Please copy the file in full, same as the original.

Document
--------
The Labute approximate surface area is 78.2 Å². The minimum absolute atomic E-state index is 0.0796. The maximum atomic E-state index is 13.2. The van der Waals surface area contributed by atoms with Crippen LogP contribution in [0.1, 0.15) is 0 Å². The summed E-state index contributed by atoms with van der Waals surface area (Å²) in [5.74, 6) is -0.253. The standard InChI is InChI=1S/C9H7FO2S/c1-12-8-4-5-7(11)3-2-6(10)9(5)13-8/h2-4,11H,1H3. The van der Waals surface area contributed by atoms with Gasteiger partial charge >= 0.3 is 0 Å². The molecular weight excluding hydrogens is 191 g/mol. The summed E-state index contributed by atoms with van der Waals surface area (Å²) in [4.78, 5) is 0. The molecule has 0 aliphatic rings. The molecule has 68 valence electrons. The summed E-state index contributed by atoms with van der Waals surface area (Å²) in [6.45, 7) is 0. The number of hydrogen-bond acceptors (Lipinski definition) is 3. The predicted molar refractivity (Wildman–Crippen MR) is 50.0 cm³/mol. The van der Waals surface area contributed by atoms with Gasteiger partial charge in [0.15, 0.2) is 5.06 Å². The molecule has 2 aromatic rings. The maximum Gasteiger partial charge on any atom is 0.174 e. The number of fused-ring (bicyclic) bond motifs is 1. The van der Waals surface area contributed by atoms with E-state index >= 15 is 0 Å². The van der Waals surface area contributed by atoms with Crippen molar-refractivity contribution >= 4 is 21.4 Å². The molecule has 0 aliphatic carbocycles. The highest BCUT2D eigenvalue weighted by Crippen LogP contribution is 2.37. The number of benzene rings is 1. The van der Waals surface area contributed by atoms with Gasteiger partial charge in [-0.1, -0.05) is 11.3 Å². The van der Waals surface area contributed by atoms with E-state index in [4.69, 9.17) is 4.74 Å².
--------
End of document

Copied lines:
The Labute approximate surface area is 78.2 Å². The minimum absolute atomic E-state index is 0.0796. The maximum atomic E-state index is 13.2. The van der Waals surface area contributed by atoms with Crippen LogP contribution in [0.1, 0.15) is 0 Å². The summed E-state index contributed by atoms with van der Waals surface area (Å²) in [5.74, 6) is -0.253. The standard InChI is InChI=1S/C9H7FO2S/c1-12-8-4-5-7(11)3-2-6(10)9(5)13-8/h2-4,11H,1H3. The van der Waals surface area contributed by atoms with Gasteiger partial charge >= 0.3 is 0 Å². The molecular weight excluding hydrogens is 191 g/mol. The summed E-state index contributed by atoms with van der Waals surface area (Å²) in [4.78, 5) is 0. The molecule has 0 aliphatic rings. The molecule has 68 valence electrons. The summed E-state index contributed by atoms with van der Waals surface area (Å²) in [6.45, 7) is 0. The number of hydrogen-bond acceptors (Lipinski definition) is 3. The predicted molar refractivity (Wildman–Crippen MR) is 50.0 cm³/mol. The van der Waals surface area contributed by atoms with Gasteiger partial charge in [0.15, 0.2) is 5.06 Å². The molecule has 2 aromatic rings. The maximum Gasteiger partial charge on any atom is 0.174 e. The number of fused-ring (bicyclic) bond motifs is 1. The van der Waals surface area contributed by atoms with E-state index >= 15 is 0 Å². The van der Waals surface area contributed by atoms with Crippen molar-refractivity contribution >= 4 is 21.4 Å². The molecule has 0 aliphatic carbocycles. The highest BCUT2D eigenvalue weighted by Crippen LogP contribution is 2.37. The number of benzene rings is 1. The van der Waals surface area contributed by atoms with Gasteiger partial charge in [-0.1, -0.05) is 11.3 Å². The van der Waals surface area contributed by atoms with E-state index in [4.69, 9.17) is 4.74 Å².